Many people are afraid that in a personal bankruptcy, they will have to give up everything they own. Fortunately, this is not the case. Chapter 7 bankruptcy does require the debtor to surrender some assets, but there are many exemptions. These exemptions mean that after the process is complete, the person will still own their most important possessions.
Chapter 7 bankruptcy is a liquidation bankruptcy process, which means that during the bankruptcy process, assets must be sold to repay creditors. However, the U.S. Bankruptcy Code provides that some assets and property of the filing party may be held back and protected from the process. The policy behind this is to make sure that the person filing for bankruptcy protection has the resources they need as they carry on after a fresh financial start.
There are several categories of Chapter 7 bankruptcy exemptions that may be available to the filing party. For instance, the homestead exemption protects a certain amount of equity in the filing party’s home. Another important provision is a vehicle exemption, which may protect a certain amount of value in the filing party’s vehicle.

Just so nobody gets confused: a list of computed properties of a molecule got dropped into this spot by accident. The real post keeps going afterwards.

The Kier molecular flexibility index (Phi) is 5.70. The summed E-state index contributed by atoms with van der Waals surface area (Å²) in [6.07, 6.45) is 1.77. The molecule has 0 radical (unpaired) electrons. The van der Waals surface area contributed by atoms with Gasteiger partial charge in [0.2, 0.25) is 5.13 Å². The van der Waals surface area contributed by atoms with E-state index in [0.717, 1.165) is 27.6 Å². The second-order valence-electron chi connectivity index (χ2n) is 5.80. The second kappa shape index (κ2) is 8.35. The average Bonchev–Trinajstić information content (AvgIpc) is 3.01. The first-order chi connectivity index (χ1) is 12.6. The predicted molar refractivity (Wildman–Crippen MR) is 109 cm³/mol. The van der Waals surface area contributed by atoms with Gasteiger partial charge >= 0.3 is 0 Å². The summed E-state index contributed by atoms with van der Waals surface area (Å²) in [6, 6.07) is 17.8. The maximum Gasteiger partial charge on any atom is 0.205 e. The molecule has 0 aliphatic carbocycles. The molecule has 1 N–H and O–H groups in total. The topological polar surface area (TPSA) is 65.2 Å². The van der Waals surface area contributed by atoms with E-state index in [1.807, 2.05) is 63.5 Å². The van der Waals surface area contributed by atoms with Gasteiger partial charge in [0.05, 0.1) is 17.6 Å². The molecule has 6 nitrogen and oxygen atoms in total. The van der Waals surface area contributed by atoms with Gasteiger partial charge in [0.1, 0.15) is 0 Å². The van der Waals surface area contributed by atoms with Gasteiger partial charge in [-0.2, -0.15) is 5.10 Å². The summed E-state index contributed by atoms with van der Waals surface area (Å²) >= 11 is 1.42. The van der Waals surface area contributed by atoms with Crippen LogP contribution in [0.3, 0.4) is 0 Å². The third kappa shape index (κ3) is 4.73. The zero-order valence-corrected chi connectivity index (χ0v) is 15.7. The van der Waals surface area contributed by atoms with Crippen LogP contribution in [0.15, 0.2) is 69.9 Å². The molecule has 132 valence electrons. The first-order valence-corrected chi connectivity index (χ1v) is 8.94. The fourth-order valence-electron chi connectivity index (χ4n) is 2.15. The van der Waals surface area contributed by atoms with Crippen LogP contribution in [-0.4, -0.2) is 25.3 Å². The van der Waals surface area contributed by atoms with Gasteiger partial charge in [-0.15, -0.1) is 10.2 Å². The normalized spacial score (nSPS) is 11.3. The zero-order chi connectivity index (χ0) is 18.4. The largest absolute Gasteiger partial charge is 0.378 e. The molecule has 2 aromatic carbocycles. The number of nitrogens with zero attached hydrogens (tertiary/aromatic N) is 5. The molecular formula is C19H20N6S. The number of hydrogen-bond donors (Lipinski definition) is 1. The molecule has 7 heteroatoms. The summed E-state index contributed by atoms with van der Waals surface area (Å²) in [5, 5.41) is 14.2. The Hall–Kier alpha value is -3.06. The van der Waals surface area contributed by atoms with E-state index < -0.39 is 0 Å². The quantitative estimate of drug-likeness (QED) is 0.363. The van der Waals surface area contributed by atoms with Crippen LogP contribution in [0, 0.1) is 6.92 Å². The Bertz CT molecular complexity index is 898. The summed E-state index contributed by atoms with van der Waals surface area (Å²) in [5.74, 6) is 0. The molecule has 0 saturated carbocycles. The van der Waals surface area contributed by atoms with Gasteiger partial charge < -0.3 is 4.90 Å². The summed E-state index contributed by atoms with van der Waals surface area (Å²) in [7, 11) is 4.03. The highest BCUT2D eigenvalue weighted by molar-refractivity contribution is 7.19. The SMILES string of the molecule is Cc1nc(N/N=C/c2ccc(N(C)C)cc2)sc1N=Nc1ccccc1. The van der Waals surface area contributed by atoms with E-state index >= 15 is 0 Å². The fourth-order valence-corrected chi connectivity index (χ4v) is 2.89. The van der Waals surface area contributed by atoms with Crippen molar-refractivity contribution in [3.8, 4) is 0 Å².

Personal property exemptions allow the person to keep many items with practical or sentimental value. These include exemptions for the types of items a person needs to maintain a home, and may include clothing, jewelry, home furnishings and appliances.
Another category of exemptions is known as the wild card exemption. This may protect property that is not included in one of the categories, or that is otherwise not available because the limit for the category has been exhausted.
The thought of personal bankruptcy may be intimidating or frightening, but continuing to live in debt can be much worse. Those who are struggling with debt can speak to a lawyer with experience in debt relief to learn more about their options.